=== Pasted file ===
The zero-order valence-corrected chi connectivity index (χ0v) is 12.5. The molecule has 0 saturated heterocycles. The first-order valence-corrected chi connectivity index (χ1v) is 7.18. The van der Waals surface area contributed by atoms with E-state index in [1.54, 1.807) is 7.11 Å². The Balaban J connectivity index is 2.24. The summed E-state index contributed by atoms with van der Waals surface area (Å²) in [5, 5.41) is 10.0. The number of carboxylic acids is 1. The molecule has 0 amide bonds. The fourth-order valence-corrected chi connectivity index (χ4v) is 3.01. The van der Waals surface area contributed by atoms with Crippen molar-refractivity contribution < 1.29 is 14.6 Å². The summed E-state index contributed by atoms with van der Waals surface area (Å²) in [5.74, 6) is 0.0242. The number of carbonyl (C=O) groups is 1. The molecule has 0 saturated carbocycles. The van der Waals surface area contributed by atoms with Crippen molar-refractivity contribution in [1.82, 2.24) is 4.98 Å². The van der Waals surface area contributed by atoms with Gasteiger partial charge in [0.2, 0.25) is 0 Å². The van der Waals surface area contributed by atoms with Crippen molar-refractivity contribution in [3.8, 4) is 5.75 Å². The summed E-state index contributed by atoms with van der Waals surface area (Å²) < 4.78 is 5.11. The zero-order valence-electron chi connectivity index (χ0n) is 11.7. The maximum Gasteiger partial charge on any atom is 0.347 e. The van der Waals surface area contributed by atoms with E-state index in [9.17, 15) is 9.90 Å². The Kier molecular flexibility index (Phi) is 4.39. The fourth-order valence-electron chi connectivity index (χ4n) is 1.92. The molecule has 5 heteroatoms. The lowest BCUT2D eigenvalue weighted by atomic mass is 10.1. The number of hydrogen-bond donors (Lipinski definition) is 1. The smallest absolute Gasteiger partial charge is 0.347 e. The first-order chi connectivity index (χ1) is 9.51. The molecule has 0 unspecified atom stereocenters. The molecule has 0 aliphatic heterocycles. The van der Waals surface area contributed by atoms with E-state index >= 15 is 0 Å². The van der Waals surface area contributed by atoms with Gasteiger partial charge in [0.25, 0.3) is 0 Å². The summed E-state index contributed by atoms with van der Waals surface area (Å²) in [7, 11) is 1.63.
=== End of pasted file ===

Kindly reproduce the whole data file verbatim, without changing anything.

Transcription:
The zero-order valence-corrected chi connectivity index (χ0v) is 12.5. The molecule has 0 saturated heterocycles. The first-order valence-corrected chi connectivity index (χ1v) is 7.18. The van der Waals surface area contributed by atoms with E-state index in [1.54, 1.807) is 7.11 Å². The Balaban J connectivity index is 2.24. The summed E-state index contributed by atoms with van der Waals surface area (Å²) in [5, 5.41) is 10.0. The number of carboxylic acids is 1. The molecule has 0 amide bonds. The fourth-order valence-corrected chi connectivity index (χ4v) is 3.01. The van der Waals surface area contributed by atoms with Crippen molar-refractivity contribution < 1.29 is 14.6 Å². The summed E-state index contributed by atoms with van der Waals surface area (Å²) in [5.74, 6) is 0.0242. The number of carbonyl (C=O) groups is 1. The molecule has 0 saturated carbocycles. The van der Waals surface area contributed by atoms with Crippen molar-refractivity contribution in [1.82, 2.24) is 4.98 Å². The van der Waals surface area contributed by atoms with Gasteiger partial charge in [0.2, 0.25) is 0 Å². The van der Waals surface area contributed by atoms with Crippen molar-refractivity contribution in [3.8, 4) is 5.75 Å². The summed E-state index contributed by atoms with van der Waals surface area (Å²) < 4.78 is 5.11. The zero-order valence-electron chi connectivity index (χ0n) is 11.7. The maximum Gasteiger partial charge on any atom is 0.347 e. The van der Waals surface area contributed by atoms with E-state index in [9.17, 15) is 9.90 Å². The Kier molecular flexibility index (Phi) is 4.39. The fourth-order valence-electron chi connectivity index (χ4n) is 1.92. The molecule has 5 heteroatoms. The lowest BCUT2D eigenvalue weighted by atomic mass is 10.1. The number of hydrogen-bond donors (Lipinski definition) is 1. The smallest absolute Gasteiger partial charge is 0.347 e. The first-order chi connectivity index (χ1) is 9.51. The molecule has 0 unspecified atom stereocenters. The molecule has 0 aliphatic heterocycles. The van der Waals surface area contributed by atoms with E-state index >= 15 is 0 Å². The van der Waals surface area contributed by atoms with Gasteiger partial charge in [0.25, 0.3) is 0 Å². The summed E-state index contributed by atoms with van der Waals surface area (Å²) in [7, 11) is 1.63.